photos by Rick Moore
Walkie talkies wave from side to side as the crackle of the signal gets lost in the shuffle. Media personnel are rushed into a small conference room at the end of an eerily-quiet corridor.
Eagles’ guitarist Joe Walsh emerges through a huddle of security guards to take photos with families of military veterans and answer a few questions in a packed conference room underneath the Toyota Center.
“Houston has given us such a warm welcome, and we are truly grateful,” Marjorie Walsh said as she addressed the cameras. “This man next to me needs no introduction at all.”
Walsh, a Gold Star recipient whose father died in active duty, frequently visited Walter Reed Hospital while on tour with the Eagles and met with veterans that were being fitted with prosthetic limbs.
“I didn’t really know what to say or what to do, but I went,” Walsh said with a laugh. “It ended up being a guitar seminar.”
In 2017, Walsh launched VetsAid to help fund medical care, housing costs and other needs military veterans and their families face. VetsAid is unique in that it changes locations each year to enrich different regional charities.
In a short period of time, the impact has generated over $1 million in direct funding for the organizations that encounter veterans every day.
“Our guys, when they come home, they’re not bitter, they’re not angry, they’re not mad, they were guys waiting to be fitted with their prosthetic limb and get back to being in civilian life, get back to their families, and it just made me love America,” Walsh said. “I decided to do something to make a difference.”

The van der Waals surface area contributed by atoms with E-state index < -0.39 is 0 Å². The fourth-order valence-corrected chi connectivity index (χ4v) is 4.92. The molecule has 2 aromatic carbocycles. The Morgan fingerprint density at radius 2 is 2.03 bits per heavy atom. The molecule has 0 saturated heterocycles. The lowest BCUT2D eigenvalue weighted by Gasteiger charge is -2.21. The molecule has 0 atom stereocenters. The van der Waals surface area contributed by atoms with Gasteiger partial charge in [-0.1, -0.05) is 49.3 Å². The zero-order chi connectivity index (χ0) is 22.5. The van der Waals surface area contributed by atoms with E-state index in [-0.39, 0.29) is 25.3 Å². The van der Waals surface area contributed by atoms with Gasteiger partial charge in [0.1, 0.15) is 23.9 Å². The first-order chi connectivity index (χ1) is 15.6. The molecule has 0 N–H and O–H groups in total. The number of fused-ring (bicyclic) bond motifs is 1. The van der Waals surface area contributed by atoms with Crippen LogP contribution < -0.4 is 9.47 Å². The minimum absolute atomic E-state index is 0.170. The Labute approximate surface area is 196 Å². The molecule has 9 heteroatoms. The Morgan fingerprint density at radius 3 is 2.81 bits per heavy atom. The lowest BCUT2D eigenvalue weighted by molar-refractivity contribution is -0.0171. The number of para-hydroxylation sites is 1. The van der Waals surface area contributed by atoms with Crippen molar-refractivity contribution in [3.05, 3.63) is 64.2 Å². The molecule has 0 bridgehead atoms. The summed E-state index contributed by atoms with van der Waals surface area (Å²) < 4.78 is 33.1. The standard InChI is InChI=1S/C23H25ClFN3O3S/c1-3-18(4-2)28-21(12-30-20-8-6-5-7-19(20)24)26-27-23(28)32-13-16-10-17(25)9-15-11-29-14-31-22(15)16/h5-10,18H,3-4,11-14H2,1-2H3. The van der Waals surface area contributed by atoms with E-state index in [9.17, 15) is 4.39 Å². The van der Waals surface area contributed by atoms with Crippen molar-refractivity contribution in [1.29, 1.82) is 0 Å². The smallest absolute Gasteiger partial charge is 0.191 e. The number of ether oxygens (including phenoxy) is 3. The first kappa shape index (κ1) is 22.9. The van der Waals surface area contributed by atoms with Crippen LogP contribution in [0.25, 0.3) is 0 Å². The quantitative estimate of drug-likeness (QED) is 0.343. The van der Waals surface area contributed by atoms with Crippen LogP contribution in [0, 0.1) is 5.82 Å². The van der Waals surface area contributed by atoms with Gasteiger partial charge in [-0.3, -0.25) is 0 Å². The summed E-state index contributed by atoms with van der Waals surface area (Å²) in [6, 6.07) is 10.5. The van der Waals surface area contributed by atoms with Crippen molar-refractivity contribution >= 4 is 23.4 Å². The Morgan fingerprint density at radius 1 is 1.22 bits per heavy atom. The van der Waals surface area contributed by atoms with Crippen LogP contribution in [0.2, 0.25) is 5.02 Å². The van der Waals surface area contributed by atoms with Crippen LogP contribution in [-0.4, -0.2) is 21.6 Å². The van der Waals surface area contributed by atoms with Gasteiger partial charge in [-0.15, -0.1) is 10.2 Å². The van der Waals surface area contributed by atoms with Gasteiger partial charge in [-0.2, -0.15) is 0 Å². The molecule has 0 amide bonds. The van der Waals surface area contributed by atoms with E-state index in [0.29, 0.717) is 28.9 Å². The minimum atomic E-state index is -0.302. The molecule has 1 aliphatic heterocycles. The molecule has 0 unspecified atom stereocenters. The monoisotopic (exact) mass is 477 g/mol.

Brad Paisley stepped over a risky-five-foot-tall gap between the stage and a stack of speakers as his curved-white cowboy hat bobbled back and forth. Paisley changes guitars between every song to an even-fancier Fender Telecaster, like the one covered in silver glitter.
While most may know Paisley as an established country-hit maker, many would be blown away by his guitar playing. Paisley trades between fast-ripping roadhouse numbers and emotional soft songs like a true professional.
Not to be outdone, Sheryl Crow’s sparkling top puts Paisley’s guitar collection to shame. Crow gleams in the spotlight as the crowd sings along to her award-winning set. Jason Isbell joined her to show off his guitar playing and later performed with his group the 400 Unit.
Hometown heros ZZ Top came in guns-a-blazing to put the crowd on their feet. The backdrop congratulated them on their 50th anniversary as a household name. I can’t say I’ve ever seen a more massive stack of amplifiers at one time.
The Doobie Brothers and Walsh pleased the crowd on Veterans Day Eve and thanked the audience for their support.
“See who needs help and reach out where you can,” Walsh said. “The transition from where they were back to civilian life is almost too big of a mountain to climb.”
To donate to VetsAid and find information on next year’s event visit www.vetsaid.org.